The organization drew neck-and-neck with the Boston Celtics as the NBA’s all-time leaders in titles with 17. Coming down from her plexiglass perch to join the team on the floor during the trophy presentation, Jeanie Buss enjoyed the revelry of the first Lakers championship under her sole stewardship since her father, Jerry Buss, died in 2013. She stood beside Pelinka, the front office executive she stood behind when he was skewered by franchise legend Magic Johnson on national airwaves. Pelinka helped shape the title-winning roster in July after swinging the trade for Davis, promising to reporters afterward: “Anything short of a championship is not success.”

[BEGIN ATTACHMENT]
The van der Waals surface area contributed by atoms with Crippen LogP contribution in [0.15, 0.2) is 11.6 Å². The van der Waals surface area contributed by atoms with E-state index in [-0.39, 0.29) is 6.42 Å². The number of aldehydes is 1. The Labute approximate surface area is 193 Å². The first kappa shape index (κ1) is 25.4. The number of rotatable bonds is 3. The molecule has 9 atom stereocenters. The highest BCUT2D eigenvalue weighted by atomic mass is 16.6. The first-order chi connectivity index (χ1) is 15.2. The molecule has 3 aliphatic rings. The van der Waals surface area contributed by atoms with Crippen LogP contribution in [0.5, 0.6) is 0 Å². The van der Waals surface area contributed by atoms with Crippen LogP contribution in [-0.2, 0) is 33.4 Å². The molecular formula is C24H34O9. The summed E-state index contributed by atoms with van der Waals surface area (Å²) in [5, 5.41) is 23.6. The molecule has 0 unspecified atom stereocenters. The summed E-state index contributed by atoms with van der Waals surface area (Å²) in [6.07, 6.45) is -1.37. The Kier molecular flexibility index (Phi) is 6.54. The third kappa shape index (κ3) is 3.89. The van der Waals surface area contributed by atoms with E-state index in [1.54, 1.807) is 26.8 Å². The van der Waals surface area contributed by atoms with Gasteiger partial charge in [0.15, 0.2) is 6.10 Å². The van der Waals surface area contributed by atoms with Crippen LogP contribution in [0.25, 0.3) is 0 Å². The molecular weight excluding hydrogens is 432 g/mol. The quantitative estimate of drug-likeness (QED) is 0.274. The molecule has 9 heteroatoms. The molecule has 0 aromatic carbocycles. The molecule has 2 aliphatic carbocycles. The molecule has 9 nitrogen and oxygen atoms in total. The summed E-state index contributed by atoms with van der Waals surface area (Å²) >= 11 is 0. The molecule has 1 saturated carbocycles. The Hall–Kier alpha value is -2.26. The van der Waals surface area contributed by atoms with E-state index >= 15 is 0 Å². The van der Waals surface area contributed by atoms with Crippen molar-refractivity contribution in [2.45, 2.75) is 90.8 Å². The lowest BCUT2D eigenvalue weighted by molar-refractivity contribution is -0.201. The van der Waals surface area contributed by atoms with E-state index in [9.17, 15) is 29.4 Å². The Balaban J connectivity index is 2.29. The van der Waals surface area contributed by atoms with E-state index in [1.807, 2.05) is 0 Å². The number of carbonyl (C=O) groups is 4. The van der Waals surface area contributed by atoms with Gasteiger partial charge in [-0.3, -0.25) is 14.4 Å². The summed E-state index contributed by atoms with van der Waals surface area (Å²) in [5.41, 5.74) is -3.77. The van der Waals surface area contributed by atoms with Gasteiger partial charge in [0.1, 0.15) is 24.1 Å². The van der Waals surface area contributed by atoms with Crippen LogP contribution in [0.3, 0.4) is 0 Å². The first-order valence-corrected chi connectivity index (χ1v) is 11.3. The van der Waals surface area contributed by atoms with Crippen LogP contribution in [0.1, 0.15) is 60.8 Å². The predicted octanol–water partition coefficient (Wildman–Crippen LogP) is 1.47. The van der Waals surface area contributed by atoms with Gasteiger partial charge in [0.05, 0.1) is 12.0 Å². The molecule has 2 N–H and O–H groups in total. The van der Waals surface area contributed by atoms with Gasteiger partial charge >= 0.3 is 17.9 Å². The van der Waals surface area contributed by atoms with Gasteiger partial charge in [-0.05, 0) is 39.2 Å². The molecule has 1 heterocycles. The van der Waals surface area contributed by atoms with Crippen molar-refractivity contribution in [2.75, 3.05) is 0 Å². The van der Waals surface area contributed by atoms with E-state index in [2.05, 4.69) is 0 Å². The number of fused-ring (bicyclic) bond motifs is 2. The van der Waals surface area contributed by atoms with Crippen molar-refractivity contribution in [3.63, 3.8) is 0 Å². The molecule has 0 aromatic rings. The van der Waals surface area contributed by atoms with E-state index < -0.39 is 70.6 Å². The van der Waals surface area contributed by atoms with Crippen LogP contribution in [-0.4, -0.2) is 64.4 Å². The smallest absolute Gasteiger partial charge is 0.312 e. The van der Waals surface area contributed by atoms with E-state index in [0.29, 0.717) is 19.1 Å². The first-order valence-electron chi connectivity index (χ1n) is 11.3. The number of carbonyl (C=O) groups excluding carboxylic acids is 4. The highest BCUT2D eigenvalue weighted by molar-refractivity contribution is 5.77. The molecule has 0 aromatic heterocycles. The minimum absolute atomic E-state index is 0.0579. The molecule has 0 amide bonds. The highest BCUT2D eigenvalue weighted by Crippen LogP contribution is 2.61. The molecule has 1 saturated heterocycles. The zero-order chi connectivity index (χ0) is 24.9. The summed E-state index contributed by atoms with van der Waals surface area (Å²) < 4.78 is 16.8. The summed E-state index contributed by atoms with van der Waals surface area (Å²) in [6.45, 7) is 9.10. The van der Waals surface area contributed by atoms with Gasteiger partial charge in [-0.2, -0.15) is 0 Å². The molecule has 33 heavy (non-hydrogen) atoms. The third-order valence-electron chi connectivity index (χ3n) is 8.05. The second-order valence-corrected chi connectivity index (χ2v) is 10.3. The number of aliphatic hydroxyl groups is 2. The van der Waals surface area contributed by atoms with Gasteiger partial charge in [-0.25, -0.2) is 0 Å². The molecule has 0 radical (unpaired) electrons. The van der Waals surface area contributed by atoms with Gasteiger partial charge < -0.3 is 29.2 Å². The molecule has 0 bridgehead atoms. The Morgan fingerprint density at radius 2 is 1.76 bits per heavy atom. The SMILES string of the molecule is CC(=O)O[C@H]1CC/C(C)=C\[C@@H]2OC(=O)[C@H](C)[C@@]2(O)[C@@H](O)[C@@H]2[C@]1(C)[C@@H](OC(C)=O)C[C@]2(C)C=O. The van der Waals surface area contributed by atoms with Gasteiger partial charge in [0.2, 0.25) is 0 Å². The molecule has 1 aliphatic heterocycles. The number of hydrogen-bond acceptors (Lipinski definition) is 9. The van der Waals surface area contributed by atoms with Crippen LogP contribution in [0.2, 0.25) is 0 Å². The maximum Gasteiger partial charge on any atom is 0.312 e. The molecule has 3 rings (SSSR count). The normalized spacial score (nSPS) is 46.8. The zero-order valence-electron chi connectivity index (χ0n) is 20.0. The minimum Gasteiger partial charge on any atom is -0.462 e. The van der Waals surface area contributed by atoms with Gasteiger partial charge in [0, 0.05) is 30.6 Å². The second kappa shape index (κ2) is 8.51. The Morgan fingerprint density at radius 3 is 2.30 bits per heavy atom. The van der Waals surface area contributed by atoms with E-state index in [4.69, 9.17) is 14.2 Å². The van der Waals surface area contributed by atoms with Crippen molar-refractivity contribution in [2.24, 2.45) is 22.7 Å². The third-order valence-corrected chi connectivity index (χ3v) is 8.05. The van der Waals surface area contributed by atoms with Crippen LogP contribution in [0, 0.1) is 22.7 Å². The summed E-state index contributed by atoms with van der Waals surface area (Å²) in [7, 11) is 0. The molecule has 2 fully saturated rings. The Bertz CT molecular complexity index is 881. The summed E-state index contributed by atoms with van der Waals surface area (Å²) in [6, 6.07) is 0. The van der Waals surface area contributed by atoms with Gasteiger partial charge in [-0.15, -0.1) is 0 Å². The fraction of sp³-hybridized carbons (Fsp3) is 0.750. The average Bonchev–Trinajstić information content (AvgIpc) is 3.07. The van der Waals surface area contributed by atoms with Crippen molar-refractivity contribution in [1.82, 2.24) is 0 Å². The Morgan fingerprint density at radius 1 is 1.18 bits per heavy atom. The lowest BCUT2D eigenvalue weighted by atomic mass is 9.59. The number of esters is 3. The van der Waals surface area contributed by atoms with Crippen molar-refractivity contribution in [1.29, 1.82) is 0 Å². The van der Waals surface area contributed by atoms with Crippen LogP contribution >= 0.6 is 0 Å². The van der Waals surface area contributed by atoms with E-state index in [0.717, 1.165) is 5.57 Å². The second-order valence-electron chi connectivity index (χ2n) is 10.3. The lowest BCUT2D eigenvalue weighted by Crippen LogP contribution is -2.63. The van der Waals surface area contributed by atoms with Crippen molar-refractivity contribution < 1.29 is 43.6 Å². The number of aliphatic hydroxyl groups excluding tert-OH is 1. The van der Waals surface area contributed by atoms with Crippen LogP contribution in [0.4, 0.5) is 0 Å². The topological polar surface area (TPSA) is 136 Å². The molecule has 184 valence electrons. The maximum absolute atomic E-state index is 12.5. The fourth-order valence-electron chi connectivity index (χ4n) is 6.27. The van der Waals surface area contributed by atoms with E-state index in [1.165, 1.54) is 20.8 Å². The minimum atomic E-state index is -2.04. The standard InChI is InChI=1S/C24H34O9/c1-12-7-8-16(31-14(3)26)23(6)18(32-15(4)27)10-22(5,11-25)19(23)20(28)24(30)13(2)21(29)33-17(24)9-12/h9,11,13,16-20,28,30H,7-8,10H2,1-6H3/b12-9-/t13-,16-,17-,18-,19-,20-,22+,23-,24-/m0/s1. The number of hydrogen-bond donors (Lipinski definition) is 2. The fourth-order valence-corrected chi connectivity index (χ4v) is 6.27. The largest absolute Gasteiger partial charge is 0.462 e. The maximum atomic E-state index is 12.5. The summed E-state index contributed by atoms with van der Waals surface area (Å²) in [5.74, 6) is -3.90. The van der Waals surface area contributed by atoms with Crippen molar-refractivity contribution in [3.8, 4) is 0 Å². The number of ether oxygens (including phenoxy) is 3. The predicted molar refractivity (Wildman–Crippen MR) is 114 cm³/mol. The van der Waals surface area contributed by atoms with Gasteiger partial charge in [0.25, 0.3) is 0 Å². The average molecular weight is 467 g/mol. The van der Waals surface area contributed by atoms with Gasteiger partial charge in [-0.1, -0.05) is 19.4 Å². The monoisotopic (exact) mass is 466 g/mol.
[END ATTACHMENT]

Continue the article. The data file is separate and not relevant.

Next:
The title itself was celebrated with unusual intimacy, as the Lakers had some family members with them on the court, and some waving from the upper tier of the mostly empty arena. A handful of children made snow angels in the white and gold confetti strewn across the court.
James had a lonelier night than most, FaceTiming his mother Gloria from his back on a carpet outside the locker room. But it robbed him of little satisfaction.
“It doesn’t matter where it is if you win a championship,” James said. “A bubble, Miami, Golden State – it doesn’t matter. When you get to this point, it’s one of the greatest feelings in the world for a basketball player to be able to win at the highest level.”